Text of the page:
Edition V03N02 | Year 2013 | Editorial Case Report | Pages 70 to 74
Introduction: Odontogenic sinus tracts are canals originated from dental inflammation and which drain into the orofacial and neck region. One of the most common causes of odontogenic sinus tract formation is the presence of cavities or dental trauma, with bacterial invasion in the pulp tissue and subsequent pulp necrosis.
Objective: To report the clinical history of a patient who attended the UESB College of Dentistry presenting an odontogenic cutaneous sinus tract.
Case report: A 47-year-old woman presented herself to the service of endodontics of UESB College of Dentistry complaining of an extra-oral sinus tract on the left side of her face. After appointments with otolaryngologists, ophthalmologists and other physicians, the patient sought dental care. Periapical radiographs revealed carious lesions in the left lateral incisor, with the presence of periapical pathology. Endodontic treatment was proposed and performed in a single session.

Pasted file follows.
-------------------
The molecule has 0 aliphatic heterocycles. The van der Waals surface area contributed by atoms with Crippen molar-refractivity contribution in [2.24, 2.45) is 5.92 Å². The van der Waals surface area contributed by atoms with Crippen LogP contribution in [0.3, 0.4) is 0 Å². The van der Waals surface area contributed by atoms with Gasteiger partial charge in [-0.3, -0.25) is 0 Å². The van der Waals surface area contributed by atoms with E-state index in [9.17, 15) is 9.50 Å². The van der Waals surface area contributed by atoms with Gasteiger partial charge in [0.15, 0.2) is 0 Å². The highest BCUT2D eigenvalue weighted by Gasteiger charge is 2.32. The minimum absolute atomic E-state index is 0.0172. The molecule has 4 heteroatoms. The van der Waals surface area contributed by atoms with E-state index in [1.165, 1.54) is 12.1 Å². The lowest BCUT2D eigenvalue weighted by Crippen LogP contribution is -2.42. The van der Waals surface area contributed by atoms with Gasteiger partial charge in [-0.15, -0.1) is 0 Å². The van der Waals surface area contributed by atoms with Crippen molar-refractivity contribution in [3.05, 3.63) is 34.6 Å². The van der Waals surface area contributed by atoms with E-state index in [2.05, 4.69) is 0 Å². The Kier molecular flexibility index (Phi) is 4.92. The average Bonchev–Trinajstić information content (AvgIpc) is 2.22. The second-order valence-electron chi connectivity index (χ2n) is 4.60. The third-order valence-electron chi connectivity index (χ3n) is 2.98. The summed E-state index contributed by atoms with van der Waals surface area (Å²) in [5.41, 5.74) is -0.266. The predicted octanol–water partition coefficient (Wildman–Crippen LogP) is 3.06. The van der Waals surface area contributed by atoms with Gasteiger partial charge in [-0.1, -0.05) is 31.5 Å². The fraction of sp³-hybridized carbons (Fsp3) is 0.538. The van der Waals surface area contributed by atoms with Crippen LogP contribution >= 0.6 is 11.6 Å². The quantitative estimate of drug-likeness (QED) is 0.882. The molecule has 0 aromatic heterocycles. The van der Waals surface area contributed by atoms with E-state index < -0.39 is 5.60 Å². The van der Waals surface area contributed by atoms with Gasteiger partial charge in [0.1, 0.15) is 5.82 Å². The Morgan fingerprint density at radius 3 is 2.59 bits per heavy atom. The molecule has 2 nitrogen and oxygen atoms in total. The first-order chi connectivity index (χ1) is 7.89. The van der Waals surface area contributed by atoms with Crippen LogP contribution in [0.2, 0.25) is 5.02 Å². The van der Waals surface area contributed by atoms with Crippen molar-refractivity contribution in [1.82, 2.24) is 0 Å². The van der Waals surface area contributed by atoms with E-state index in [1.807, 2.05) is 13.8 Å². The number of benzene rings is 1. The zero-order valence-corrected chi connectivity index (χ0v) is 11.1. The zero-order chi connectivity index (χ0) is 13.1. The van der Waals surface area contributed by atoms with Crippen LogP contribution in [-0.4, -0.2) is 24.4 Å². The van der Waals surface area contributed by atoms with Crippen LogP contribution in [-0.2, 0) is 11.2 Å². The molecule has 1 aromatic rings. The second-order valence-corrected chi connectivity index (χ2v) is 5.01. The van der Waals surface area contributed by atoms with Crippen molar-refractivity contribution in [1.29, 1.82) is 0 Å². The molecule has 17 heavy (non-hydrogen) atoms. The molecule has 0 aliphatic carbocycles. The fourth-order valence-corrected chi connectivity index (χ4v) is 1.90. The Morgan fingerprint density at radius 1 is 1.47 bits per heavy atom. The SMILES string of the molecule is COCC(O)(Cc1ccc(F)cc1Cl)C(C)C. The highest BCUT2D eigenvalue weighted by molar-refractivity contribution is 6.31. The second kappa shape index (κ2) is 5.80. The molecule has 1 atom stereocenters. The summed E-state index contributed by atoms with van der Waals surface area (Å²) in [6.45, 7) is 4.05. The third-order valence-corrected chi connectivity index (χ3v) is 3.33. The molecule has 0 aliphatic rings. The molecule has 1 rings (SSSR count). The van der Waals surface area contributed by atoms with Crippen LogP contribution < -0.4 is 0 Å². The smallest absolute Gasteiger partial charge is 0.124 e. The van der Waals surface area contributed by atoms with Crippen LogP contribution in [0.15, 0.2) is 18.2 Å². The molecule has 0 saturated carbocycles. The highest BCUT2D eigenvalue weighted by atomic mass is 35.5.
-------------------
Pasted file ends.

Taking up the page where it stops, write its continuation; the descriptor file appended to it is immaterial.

Results: Three days later, the sinus tract had regressed and there was only a scar on the site, due to tissue retraction for closing the opening hole of the lesion. Two months later, a radiographic examination showed bone formation in the apical region of the tooth and no pathology.
Conclusion: Knowing this condition proves to be of paramount importance for dentists and physicians to correctly conduct the diagnosis and treatment of the disease.